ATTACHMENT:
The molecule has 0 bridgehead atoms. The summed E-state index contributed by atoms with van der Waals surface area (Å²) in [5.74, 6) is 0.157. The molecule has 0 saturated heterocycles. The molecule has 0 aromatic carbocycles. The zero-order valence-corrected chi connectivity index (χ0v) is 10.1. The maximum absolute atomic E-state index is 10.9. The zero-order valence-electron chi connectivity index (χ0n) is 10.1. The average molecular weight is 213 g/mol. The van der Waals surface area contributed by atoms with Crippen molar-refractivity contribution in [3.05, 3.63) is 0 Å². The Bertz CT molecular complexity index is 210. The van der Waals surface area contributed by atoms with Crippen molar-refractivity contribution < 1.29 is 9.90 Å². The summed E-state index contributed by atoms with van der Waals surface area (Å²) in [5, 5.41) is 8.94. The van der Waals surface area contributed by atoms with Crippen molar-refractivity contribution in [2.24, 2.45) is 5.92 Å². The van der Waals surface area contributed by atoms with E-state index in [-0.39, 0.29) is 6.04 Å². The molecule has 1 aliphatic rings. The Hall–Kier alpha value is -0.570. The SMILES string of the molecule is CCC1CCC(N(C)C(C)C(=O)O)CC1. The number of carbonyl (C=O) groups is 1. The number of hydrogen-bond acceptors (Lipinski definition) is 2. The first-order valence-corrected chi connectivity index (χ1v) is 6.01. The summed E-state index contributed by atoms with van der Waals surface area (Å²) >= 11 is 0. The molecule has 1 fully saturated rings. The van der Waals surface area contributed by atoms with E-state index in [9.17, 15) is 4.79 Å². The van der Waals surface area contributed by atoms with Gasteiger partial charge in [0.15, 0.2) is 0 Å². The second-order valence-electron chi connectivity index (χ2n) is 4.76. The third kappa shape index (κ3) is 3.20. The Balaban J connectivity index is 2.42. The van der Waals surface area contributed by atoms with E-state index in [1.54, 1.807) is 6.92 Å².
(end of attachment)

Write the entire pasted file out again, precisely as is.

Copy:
The molecule has 0 bridgehead atoms. The summed E-state index contributed by atoms with van der Waals surface area (Å²) in [5.74, 6) is 0.157. The molecule has 0 saturated heterocycles. The molecule has 0 aromatic carbocycles. The zero-order valence-corrected chi connectivity index (χ0v) is 10.1. The maximum absolute atomic E-state index is 10.9. The zero-order valence-electron chi connectivity index (χ0n) is 10.1. The average molecular weight is 213 g/mol. The van der Waals surface area contributed by atoms with Crippen molar-refractivity contribution in [3.05, 3.63) is 0 Å². The Bertz CT molecular complexity index is 210. The van der Waals surface area contributed by atoms with Crippen molar-refractivity contribution < 1.29 is 9.90 Å². The summed E-state index contributed by atoms with van der Waals surface area (Å²) in [5, 5.41) is 8.94. The van der Waals surface area contributed by atoms with Crippen molar-refractivity contribution in [2.24, 2.45) is 5.92 Å². The van der Waals surface area contributed by atoms with E-state index in [-0.39, 0.29) is 6.04 Å². The molecule has 1 aliphatic rings. The Hall–Kier alpha value is -0.570. The SMILES string of the molecule is CCC1CCC(N(C)C(C)C(=O)O)CC1. The number of carbonyl (C=O) groups is 1. The number of hydrogen-bond acceptors (Lipinski definition) is 2. The first-order valence-corrected chi connectivity index (χ1v) is 6.01. The summed E-state index contributed by atoms with van der Waals surface area (Å²) >= 11 is 0. The molecule has 1 fully saturated rings. The van der Waals surface area contributed by atoms with E-state index in [9.17, 15) is 4.79 Å². The van der Waals surface area contributed by atoms with Gasteiger partial charge in [0.15, 0.2) is 0 Å². The second-order valence-electron chi connectivity index (χ2n) is 4.76. The third kappa shape index (κ3) is 3.20. The Balaban J connectivity index is 2.42. The van der Waals surface area contributed by atoms with E-state index in [1.54, 1.807) is 6.92 Å².